Last season he conceded 9 goals from these shots, when our model would have said that he should have allowed 5 of those efforts to result in a score.  This finding agrees with what Paul Riley concluded in his piece from yesterday, Joe Hart had a problem last season with stopping long range efforts.  With him being above average in terms of stopping closer shots perhaps his footwork or anticipation lets him done on these long range efforts.

To put Hart’s (lack of) performance in context, Alex McCarthy conceded 1 goal and Joe Hart 9 last season from shots outside the area when all quantitative data tells us that Hart should have just conceded one more goal.  That’s quite the difference……..


Like all the analytical work I perform I ask myself whether I’m reporting on something that just happened or whether these values are repeatable and thus they can be used in terms of picking teams or lining up transfer targets.
As we are just in the infancy of soccer analytics I can’t answer that question right now.  But with time, and the ability to run this type of analysis over previous seasons I hope to be in a position to determine whether there is any repeatable material difference in the ability of Premier league goalkeepers to save the efforts headed their way.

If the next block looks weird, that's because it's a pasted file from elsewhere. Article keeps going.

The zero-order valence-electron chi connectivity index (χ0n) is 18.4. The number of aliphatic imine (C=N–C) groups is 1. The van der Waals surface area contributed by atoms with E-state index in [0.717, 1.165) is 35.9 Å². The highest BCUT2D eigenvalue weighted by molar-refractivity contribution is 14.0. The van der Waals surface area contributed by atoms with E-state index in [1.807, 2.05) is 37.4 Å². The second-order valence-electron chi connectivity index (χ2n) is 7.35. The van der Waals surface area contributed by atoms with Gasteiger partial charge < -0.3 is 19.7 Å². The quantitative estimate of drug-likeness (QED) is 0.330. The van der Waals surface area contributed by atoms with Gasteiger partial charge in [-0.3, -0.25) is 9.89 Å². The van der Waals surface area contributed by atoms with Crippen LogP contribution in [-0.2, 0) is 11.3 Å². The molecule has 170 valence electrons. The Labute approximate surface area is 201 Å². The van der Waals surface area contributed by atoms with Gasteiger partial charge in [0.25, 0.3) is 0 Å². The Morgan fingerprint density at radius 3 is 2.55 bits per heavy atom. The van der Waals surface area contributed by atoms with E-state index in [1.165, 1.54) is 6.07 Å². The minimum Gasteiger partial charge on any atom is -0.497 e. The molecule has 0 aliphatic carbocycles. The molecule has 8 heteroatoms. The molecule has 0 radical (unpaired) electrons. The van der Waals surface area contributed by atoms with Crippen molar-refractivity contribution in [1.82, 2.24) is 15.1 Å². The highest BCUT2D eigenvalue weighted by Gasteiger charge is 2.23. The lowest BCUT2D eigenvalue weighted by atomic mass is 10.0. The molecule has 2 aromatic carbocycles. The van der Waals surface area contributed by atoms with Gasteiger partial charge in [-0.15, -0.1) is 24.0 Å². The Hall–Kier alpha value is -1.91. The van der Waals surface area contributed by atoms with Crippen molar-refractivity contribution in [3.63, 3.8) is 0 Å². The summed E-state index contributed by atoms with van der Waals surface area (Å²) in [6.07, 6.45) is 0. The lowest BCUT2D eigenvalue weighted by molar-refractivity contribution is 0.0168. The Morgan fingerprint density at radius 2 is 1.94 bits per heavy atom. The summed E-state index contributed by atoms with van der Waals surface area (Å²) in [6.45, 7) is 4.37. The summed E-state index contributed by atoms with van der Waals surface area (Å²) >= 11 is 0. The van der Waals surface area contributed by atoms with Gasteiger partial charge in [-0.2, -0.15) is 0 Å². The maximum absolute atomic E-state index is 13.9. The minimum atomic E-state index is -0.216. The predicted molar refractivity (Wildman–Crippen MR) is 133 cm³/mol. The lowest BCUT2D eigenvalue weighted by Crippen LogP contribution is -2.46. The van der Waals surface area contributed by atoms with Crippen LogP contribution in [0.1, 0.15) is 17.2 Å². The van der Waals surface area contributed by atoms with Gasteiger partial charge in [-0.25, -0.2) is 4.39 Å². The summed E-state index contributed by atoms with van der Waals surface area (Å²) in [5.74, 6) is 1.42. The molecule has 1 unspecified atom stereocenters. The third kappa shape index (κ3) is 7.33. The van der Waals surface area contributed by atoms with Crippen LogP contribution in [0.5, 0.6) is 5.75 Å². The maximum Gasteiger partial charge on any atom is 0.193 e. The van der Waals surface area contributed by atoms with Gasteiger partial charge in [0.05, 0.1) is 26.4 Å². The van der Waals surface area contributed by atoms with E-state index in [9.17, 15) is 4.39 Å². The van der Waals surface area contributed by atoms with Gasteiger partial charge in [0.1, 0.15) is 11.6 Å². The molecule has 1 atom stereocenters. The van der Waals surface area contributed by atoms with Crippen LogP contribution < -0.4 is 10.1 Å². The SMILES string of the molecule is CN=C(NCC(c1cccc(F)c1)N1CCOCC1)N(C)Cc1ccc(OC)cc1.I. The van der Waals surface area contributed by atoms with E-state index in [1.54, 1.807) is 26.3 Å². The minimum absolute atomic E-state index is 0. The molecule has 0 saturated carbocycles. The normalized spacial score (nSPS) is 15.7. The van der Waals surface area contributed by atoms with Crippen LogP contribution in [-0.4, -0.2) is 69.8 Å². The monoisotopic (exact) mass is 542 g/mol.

• http://fantasyformation.com Gummi

    Fascinating calculations.

    I find it interesting to see Boruc’s placement, given the amount of praise he has received for his performances this season. This perhaps indicates that Southampton’s defence or Pochettino’s organizational skills are bigger reasons for Southampton’s performance.

    • Colin Trainor


      What I would say is that these values are for last season. I hope to do something similar for the season before the end of this week. It’ll be interesting to see if there how strong the correlation is.

  • Rich

    Whoah! This is fascinating: reason? Paul Robinson was England #1 for ages and was also massively vulnerable to long range shots. How odd that this should arise now with Hart.

    • Colin Trainor

      Interesting comparison Rich

  • Romu

    Hey, Colin. Can you give a more thorough explanation of the ExpG2 variable? To what degree of granularity does it take the x, y, z coordinates at which the ball was struck into account? To what degree of granularity does it take the coordinates of the ball as it enters the goal into account? Is there a way to incorporate the ball’s velocity and spin into the variable? Can you account for a potentially non-linear trajectory of the ball?